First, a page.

Absinthe USA Facts

Absinthe was not ever as popular in the United States as it had been in Europe, but Absinthe USA was popular within the French part of the city New Orleans which even had expert Absinthe bars serving the Green Fairy.

Absinthe is actually a liquor that was first created as an elixir or tonic by a doctor in Switzerland during the late eighteenth century. It was produced from herbs such as grande wormwood, or artemisia absinthium, fennel and aniseed. Absinthe is customarily green colored, aside from the Swiss La Bleue clear types, hence absinthesoldinusa.com the nickname “The Green Fairy” or, in French, “La Fee Verte”. It’s served in a special Absinthe glass using a sugar cube sitting on a special slotted spoon. Iced water is poured above the sugar to thin down the Absinthe.

Drinkers of Absinthe are convinced that the drink offers them an unusual “clear headed” drunkenness which might be brought on by its curious recipe of herbs, some of which are sedatives and some that are stimulants. The essential oils of such herbs cause Absinthe to louche, or go cloudy, when water is added in. The oils are soluble in alcohol however, not in water. Absinthe is certainly a strong spirit, as much as about 75% alcohol by volume, which is about twice the potency of whisky or vodka.

Absinthe USA as well as the Absinthe Ban

Absinthe was notoriously banned in several countries in the 1900s and Absinthe USA was restricted in 1912. The French prohibition movement professed that the thujone in Absinthe (the substance in wormwood) was psychoactive and caused psychedelic effects. Absinthe have also been connected to the loose morals of the Moulin Rouge and Montmartre featuring its courtesans, artists and writers, and, when an Absinthe drinker murdered his family, it had been just the excuse the prohibition movement desired to get the French government to suspend Absinthe. Many countries, including the United States followed suit.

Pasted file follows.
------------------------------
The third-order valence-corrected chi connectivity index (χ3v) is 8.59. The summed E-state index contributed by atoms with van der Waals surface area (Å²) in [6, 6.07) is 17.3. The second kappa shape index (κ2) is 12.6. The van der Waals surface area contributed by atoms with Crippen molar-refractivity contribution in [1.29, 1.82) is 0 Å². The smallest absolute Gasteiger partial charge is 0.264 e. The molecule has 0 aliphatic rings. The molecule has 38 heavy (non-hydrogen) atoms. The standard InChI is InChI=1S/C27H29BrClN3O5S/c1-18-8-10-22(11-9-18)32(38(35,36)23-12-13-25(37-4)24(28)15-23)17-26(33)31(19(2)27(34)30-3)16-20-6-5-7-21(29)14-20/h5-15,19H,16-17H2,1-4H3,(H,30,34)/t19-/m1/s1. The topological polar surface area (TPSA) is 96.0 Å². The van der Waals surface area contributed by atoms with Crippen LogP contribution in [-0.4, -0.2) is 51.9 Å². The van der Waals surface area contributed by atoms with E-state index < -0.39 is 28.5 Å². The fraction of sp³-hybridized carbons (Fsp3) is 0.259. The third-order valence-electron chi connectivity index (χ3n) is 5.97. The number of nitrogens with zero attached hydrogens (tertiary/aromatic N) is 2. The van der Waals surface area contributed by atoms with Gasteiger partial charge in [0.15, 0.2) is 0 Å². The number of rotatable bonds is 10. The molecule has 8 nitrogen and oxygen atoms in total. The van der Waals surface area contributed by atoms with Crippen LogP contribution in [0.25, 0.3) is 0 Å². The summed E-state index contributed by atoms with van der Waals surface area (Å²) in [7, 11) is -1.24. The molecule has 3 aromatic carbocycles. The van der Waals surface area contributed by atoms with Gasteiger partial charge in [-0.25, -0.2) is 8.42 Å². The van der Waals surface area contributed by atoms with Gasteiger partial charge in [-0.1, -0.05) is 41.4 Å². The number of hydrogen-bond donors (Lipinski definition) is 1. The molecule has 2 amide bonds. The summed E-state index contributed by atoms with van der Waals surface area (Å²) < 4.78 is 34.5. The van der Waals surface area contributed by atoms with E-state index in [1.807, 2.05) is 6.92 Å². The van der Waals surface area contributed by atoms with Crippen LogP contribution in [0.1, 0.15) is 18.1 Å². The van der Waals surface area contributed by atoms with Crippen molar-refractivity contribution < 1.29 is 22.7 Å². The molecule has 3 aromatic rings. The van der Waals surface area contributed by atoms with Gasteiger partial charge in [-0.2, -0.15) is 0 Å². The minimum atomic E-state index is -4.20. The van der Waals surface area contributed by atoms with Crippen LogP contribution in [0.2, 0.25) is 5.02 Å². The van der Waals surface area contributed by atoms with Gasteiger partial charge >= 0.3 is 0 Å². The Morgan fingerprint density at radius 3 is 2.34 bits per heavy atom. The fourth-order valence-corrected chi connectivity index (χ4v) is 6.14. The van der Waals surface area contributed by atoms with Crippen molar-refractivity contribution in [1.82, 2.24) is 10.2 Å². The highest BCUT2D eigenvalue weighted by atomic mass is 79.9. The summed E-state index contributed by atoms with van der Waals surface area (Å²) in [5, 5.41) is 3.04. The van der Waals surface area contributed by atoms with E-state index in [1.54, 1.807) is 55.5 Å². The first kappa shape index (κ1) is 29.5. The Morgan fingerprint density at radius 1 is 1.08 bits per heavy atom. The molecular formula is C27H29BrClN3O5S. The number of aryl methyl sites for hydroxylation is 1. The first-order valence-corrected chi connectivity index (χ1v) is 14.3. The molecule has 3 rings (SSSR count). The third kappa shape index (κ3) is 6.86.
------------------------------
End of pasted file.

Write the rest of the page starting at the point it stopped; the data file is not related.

Absinthe and drinks containing any plants from the artemisia family were restricted in the USA and it became illegal to purchase or sell Absinthe. Americans were required to buy bootleg Absinthe, make their own, buy Absinthe substitutes, such as Pastis, or travel to countries just like the Czech Republic where Absinthe was still legal as well as on sale in Absinthe bars.

Ted Breaux and Absinthe USA

Ted Breaux, from New Orleans, is surely an Absinthe distiller in France. His Jade number of Absinthes has won numerous awards.

It had been always his dream to be capable of sell his Absinthe in his native country however the laws outlawed him in accomplishing this. Breaux had worked hard at recreating Absinthe from pre-ban recipes and had actually been able to analyze some classic bottles of Absinthe. When he analyzed the vintage Absinthe, he found out that it actually only contained minute quantities of thujone – contrary to the belief of the US government.

Breaux and his lawyer buddy, Gared Gurfein, were able to talk with the US Alcohol, Tobacco, Tax and Trade Bureau and inform them about “Lucid”, an Absinthe that Breaux had produced especially for the American market which only contains trace quantities of thujone. In 2007 Lucid went on sale in the US and subsequently a couple of other brands have been allowed to go on sale in the USA. These Absinthes are available online or even in bars.

It is fantastic news that Americans can taste real traditional, and legal, Absinthe in their home country the very first time since 1912 – Absinthe USA!